Gaussian kernel depends on a good(γ,*C)*pair.

*stump kernel only needs good C: roughly ten times faster.*

feature space explanation for`_{1}-norm similarity.

well suited in some specific applications:

cancer prediction with gene expressions.

Examples of the Framework

### Perceptron

*perceptron: p*_{θ,α}(x) =sign θ^{T}*x*− α
.

not easy for ensemble learning: hard to design good algorithm.

θ^{T}*x* ≥ α?

**Y** ^{@}_{@}

@ R

**N**

+1

−1

(a) Decision Process

- 6

*p*_{θ,α}(x) = +1
θ^{T}*x* = α
(x)2

(x)1

@ I

−θ

(b) Decision Boundary
Figure:*Illustration of the perceptron p*θ,α(x)

Examples of the Framework

### Perceptron Kernel

consider the set of perceptrons P =

*p*_{θ,α}: θ ∈ R* ^{D}*, kθk2=1, α ∈ [−R,

*R]*

.

whenX *is within a ball of radius R centered at the origin,*P is
negation complete, and contains a constant hypothesis.

Definition

The perceptron kernel isK_{P} *with r*(θ, α) =*r*P,
K_{P}(x,*x*^{0}) = ∆P− kx−*x*^{0}k_{2},
*where r*_{P} and∆P are constants.

Examples of the Framework

### Property of Perceptron Kernel

similar properties to the stump kernel.

also simple to compute.

*infinite power: equivalent to a D-∞-1 neural network.*

fast parameter selection: also shown in (Fleuret and Sahbi, ICCV 2003 workshop, called triangular kernel) without feature space explanation.

Examples of the Framework

### Histogram Intersection Kernel

introduced for scene recognition (Odone et al., IEEE TIP, 2005).

assume(x)*d*: counts in the histogram (how many pixels are red?)
– an integer between[0,size of image].

histogram intersection kernel:

K(x,*x*^{0}) =P*D*

*d=1*min((x)* _{d}*, (x

^{0})

*).*

_{d}generalized with difficult math when(x)* _{d}* is not an integer
(Boughorbel et al., ICIP, 2005), similar tasks.

letˆ*s(x*) = (s(x) +1)/2: HIK can be constructed easily from the
framework.

furthermore, HIK equivalent to stump kernel.

insights on why HI (stump) kernel works well for the task?

Examples of the Framework

### Other Kernels

Laplacian kernel:K(x,*x*^{0}) =exp(−γkx−*x*^{0}k_{1}).

provably embodies infinite number of decision trees.

generalized Laplacian: K(x,*x*^{0}) =exp −γP |(x)^{a}* _{d}*− (x

^{0})

^{a}*| .*

_{d}*can be similarly constructed with a slightly different r function.*

standard kernel for histogram-based image classification with SVM (Chappelle et al., IEEE TNN, 1999).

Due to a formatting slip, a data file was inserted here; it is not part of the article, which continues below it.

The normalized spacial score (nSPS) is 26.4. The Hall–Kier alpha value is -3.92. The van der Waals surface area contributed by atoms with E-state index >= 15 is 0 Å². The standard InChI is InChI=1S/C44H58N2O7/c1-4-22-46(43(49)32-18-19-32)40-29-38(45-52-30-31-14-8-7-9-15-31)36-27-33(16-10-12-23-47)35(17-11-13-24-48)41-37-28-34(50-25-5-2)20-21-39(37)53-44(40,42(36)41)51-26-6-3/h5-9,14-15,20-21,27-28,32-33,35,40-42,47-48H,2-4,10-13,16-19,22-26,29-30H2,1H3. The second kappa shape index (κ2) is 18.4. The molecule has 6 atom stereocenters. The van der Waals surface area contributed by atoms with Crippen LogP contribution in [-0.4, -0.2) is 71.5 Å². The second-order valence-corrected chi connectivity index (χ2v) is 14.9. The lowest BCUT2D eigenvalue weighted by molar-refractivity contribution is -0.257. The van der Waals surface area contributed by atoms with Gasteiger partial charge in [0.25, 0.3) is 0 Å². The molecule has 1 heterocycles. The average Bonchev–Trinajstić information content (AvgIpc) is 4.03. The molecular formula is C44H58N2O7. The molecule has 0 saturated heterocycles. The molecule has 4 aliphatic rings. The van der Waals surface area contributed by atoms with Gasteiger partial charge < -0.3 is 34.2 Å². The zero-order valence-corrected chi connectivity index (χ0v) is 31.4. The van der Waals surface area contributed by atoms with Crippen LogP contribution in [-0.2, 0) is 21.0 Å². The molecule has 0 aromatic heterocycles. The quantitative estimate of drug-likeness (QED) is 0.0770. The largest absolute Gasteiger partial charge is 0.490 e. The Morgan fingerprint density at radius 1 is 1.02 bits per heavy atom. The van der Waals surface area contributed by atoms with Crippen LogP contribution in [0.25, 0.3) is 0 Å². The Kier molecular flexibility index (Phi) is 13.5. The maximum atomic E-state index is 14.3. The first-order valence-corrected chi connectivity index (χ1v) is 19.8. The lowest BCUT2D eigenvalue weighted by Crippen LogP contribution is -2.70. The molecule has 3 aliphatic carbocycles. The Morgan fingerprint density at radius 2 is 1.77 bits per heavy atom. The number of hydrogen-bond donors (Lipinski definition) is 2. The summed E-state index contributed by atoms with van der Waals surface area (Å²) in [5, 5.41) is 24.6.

insights on why it should work well?

exponential kernel: K(x,*x*^{0}) =exp(−γkx−*x*^{0}k_{2}).

provably embodies infinite number of decision trees of perceptrons.

Experimental Comparison

### Comparison between SVM and AdaBoost

tw twn th thn ri rin aus bre ger hea ion pim son vot 0

5 10 15 20 25 30 35

error (%)

SVM−Stump AdaBoost−Stump(100) AdaBoost−Stump(1000)

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5 10 15 20 25 30 35

error (%)

SVM−Perc AdaBoost−Perc(100) AdaBoost−Perc(1000)

Results

fair comparison between AdaBoost and SVM.

SVM is usually best – benefits to go to infinity.

sparsity

(finiteness) is a
**restriction.**

Experimental Comparison

### Comparison of SVM Kernels

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5 10 15 20 25 30 35

error (%)

SVM−Stump SVM−Perc SVM−Gauss

Results

SVM-Perc very similar to SVM-Gauss.

SVM-Stump comparable to, but sometimes a bit worse than others.

Conclusion and Discussion

### Conclusion and Discussion

constructed: general framework for infinite ensemble learning.

infinite ensemble learning could be better – existing AdaBoost-Stump applications may switch.

derived new and meaningful kernels.

stump kernel: succeeded in specific applications.

perceptron kernel: similar to Gaussian, faster in parameter selection.

gave novel interpretation to existing kernels.

histogram intersection kernel: equivalent to stump kernel.

Laplacian kernel: ensemble of decision trees.

possible thoughts for vision

would fast parameter selection be important for some problems?

any vision applications in which those kernel models are reasonable?

do the novel interpretations give any insights?

any domain knowledge that can be brought into kernel construction?